Pretty soon the atmosphere inside the mansion becomes almost as hostile as the world outside, as the over-privileged youngish actors are forced to coexist in close quarters, sharing limited space and dwindling supplies of food, water, and weed. Hunkering down in survivalist mode, the boys drink their own urine, play soccer with a man’s severed head, shoot a home-made sequel to Rogen and Franco’s Pineapple Express (with Hill playing Woody Harrelson), compare the Holy Trinity to Neapolitan ice cream, and have drawn-out debates about the ethics of ejaculating on one another’s stuff. The graphic gross-outs, gratuitous violence, homoerotic innuendos, sophomoric sex jokes and sight gags of the groin-related variety, and “rapey vibe” talk intermingle with forays into outlandish supernatural territory, with a few obvious, well-placed references to Rosemary’s Baby and The Exorcist.
This Is the End is alternately sly and indulgent, acting as both homage and sendup to a very familiar type of raunch comedy. The slightly smug, self-serving, and self-satisfied premise—famous rich idiots acting like famous rich idiots and the assumption that is enough get our moviegoing dollars—works to the extent that it does exactly because the movie doesn’t take anything seriously, including itself and its actors. There are jabs at various career misfires (notably Franco’s Your Highness and Rogen’s The Green Hornet), and a few shots at Jonah Hill’s post-Oscar nomination self-importance.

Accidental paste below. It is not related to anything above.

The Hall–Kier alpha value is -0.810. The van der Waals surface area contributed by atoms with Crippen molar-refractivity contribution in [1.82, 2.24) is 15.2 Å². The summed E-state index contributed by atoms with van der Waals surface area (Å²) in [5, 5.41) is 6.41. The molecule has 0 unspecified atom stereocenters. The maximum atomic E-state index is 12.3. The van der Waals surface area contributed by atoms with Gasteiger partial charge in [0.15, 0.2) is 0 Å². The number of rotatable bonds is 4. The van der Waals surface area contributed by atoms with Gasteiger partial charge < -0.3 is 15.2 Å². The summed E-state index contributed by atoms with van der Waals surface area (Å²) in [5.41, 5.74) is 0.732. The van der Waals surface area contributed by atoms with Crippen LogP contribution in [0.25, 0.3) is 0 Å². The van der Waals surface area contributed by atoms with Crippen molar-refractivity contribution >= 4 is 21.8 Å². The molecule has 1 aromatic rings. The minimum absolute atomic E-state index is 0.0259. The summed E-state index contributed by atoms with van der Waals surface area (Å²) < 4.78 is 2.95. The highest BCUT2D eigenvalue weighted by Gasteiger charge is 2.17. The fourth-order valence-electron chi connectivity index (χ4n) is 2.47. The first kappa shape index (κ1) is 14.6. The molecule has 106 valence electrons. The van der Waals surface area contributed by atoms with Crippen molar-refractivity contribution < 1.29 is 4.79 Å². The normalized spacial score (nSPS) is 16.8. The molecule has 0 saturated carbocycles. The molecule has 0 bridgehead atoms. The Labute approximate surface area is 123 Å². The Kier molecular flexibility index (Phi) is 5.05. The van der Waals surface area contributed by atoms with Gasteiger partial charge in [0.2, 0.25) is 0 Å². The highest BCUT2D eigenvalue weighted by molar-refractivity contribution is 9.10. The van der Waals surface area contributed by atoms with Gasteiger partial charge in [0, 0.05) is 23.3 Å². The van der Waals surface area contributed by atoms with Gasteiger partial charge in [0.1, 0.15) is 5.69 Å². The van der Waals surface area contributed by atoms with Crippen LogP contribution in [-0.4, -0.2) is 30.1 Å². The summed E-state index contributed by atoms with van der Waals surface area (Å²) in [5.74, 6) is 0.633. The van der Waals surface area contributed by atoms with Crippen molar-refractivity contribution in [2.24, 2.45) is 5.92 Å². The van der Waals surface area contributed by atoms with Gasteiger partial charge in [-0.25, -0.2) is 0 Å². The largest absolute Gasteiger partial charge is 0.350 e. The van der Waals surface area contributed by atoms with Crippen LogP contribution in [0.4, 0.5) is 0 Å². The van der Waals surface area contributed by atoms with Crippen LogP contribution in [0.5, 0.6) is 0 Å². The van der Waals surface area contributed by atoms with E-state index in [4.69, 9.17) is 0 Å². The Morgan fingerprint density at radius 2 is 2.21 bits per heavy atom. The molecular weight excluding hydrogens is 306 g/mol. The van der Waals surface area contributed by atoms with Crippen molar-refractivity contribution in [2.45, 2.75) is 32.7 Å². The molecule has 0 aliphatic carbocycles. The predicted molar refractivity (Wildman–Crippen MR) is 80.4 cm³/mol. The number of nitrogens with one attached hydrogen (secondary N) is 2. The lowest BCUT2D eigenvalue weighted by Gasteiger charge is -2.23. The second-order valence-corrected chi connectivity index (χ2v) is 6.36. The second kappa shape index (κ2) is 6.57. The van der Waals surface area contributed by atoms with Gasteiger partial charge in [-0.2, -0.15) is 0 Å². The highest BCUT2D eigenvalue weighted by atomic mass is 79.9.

As crude and crass as the humor often is, there is something almost innocent and sweet at the film’s center, a surprisingly sensitive investigation of shifting bonds, rivalries, and resentments. The raunchiness is at the same time diluted and made greater by the writers' emotional investment in the material and the undercurrent of hope and redemption they sneak in, much as they did in Superbad. The literal deux ex machina of a biblical apocalypse is just a backdrop against which more intimate calamities can get worked out. Beneath the boyish and boisterous bravado, these bros are capable of showing tenderness and vulnerability, and a faltering friendship can prove more tragic than global annihilation.
The actors, clearly attuned to each other’s comic rhythms, strike authentic notes of male frustration and anxiety, immaturity, sexual panic and the self-mocking tendencies of ostensibly grown men who should be old enough to know better. After the second unwelcome sequel of The Hangover’s cycle of contemporary man-child comedies made me fear for the subgenre’s survival, the self-aware, self-effacing This Is the End comes as a revival of sorts—or maybe it’s just the last great spasm, nothing more than a memorable deathbed convulsion before the subgenre reaches its inevitable conclusion and passes into nothingness.
Because as fun as it is to get high and play video games, I think the boys know it’s time to grow up and move on, even if it takes blowing up the whole world one last time. This Is the End proves that with these guys, even the end of days is one big bromance, so, “Take yo panties off,” as Robinson croons early in the film. Take yo panties off and prepare to meet yo maker.